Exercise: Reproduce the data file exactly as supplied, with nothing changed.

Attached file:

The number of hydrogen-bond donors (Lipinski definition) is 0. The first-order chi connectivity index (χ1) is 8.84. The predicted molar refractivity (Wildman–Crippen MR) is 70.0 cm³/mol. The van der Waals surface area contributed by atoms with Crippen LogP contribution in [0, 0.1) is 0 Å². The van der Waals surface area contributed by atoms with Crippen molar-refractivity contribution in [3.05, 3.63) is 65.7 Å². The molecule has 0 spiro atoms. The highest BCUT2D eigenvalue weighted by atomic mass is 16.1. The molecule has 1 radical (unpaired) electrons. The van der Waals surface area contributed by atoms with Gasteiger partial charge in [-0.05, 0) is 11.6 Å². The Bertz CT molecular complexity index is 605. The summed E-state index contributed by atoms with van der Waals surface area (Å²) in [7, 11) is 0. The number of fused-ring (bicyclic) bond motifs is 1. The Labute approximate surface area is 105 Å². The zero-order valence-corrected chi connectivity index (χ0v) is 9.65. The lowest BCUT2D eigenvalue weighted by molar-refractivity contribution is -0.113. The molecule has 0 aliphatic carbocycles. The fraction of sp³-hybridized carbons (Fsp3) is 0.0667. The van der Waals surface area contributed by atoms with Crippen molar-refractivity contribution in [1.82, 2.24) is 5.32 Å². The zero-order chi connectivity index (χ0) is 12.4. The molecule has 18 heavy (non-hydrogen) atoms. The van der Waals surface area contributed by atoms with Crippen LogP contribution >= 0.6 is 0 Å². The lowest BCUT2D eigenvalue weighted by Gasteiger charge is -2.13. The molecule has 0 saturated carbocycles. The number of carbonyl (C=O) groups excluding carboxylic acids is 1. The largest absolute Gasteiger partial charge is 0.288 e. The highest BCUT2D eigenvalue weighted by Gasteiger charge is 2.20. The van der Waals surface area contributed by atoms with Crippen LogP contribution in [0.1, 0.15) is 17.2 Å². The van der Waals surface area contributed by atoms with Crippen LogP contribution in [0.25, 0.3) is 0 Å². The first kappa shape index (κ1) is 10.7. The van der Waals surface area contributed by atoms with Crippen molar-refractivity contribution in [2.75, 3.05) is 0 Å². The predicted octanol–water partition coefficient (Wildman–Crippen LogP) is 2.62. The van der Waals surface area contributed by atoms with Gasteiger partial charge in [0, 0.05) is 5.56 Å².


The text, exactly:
The number of hydrogen-bond donors (Lipinski definition) is 0. The first-order chi connectivity index (χ1) is 8.84. The predicted molar refractivity (Wildman–Crippen MR) is 70.0 cm³/mol. The van der Waals surface area contributed by atoms with Crippen LogP contribution in [0, 0.1) is 0 Å². The van der Waals surface area contributed by atoms with Crippen molar-refractivity contribution in [3.05, 3.63) is 65.7 Å². The molecule has 0 spiro atoms. The highest BCUT2D eigenvalue weighted by atomic mass is 16.1. The molecule has 1 radical (unpaired) electrons. The van der Waals surface area contributed by atoms with Gasteiger partial charge in [-0.05, 0) is 11.6 Å². The Bertz CT molecular complexity index is 605. The summed E-state index contributed by atoms with van der Waals surface area (Å²) in [7, 11) is 0. The number of fused-ring (bicyclic) bond motifs is 1. The Labute approximate surface area is 105 Å². The zero-order valence-corrected chi connectivity index (χ0v) is 9.65. The lowest BCUT2D eigenvalue weighted by molar-refractivity contribution is -0.113. The molecule has 0 aliphatic carbocycles. The fraction of sp³-hybridized carbons (Fsp3) is 0.0667. The van der Waals surface area contributed by atoms with Crippen molar-refractivity contribution in [1.82, 2.24) is 5.32 Å². The zero-order chi connectivity index (χ0) is 12.4. The molecule has 18 heavy (non-hydrogen) atoms. The van der Waals surface area contributed by atoms with Crippen LogP contribution >= 0.6 is 0 Å². The lowest BCUT2D eigenvalue weighted by Gasteiger charge is -2.13. The molecule has 0 saturated carbocycles. The number of carbonyl (C=O) groups excluding carboxylic acids is 1. The largest absolute Gasteiger partial charge is 0.288 e. The highest BCUT2D eigenvalue weighted by Gasteiger charge is 2.20. The van der Waals surface area contributed by atoms with Crippen LogP contribution in [0.1, 0.15) is 17.2 Å². The van der Waals surface area contributed by atoms with Crippen LogP contribution in [0.25, 0.3) is 0 Å². The first kappa shape index (κ1) is 10.7. The van der Waals surface area contributed by atoms with Crippen molar-refractivity contribution in [2.75, 3.05) is 0 Å². The predicted octanol–water partition coefficient (Wildman–Crippen LogP) is 2.62. The van der Waals surface area contributed by atoms with Gasteiger partial charge in [0, 0.05) is 5.56 Å².